Volcanology from space: Using Landsat Thematic Mapper data in the central Andes
Article first published online: 3 JUN 2011
©1986. American Geophysical Union. All Rights Reserved.
Eos, Transactions American Geophysical Union
Volume 67, Issue 14, pages 170–171, 8 April 1986
How to Cite
1986), Volcanology from space: Using Landsat Thematic Mapper data in the central Andes, Eos Trans. AGU, 67(14), 170–171, doi:10.1029/EO067i014p00170., and (
- Issue published online: 3 JUN 2011
- Article first published online: 3 JUN 2011
- Cited By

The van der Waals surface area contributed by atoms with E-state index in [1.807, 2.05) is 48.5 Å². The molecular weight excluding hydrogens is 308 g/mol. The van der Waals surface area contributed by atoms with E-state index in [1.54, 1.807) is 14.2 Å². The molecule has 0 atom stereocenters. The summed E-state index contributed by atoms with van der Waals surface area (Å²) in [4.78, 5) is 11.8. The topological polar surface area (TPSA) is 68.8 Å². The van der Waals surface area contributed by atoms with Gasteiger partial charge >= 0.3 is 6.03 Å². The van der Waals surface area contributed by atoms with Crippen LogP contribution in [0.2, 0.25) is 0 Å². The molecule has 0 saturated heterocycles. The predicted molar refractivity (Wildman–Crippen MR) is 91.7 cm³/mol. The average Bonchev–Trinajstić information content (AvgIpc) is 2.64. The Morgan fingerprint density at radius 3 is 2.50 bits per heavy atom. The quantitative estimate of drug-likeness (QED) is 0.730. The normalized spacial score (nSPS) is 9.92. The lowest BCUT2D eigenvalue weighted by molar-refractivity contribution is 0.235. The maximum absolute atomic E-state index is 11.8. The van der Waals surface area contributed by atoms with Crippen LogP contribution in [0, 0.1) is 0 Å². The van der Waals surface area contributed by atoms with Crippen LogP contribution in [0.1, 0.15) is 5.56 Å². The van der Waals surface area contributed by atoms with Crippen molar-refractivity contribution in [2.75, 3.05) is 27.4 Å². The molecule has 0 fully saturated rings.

It is a remarkable fact that we know much more about the highest volcano on Mars than we do about the highest volcano on earth. Olympus Mons is well known to planetary scientists, has been the principal subject of a number of papers, and has been mentioned in innumerable other papers and articles. By contrast, the highest volcano on earth, Nevado Ojos del Salado (on the frontier between Chile and Argentina at latitude 27°S) is so poorly known that there are no papers about it, and even its height (∼6800 m) is not well determined. Ojos del Salado is only one of the many volcanos in the great volcanic province of the central Andes, which extends between 14° and 29°S. The existing Catalogue of Active Volcanoes of the World (Including Solfatara Fields, Part XV, Chilean Continent, by L. Casertano, International Association of Volcanology, Naples, Italy, 1963) lists only 16 volcanos in the region as being “active,” but it is obvious after even the briefest visit that there are dozens of others that should be regarded as active. Many of these are over 6000 m high, and they include several of the earth's greatest volcanos.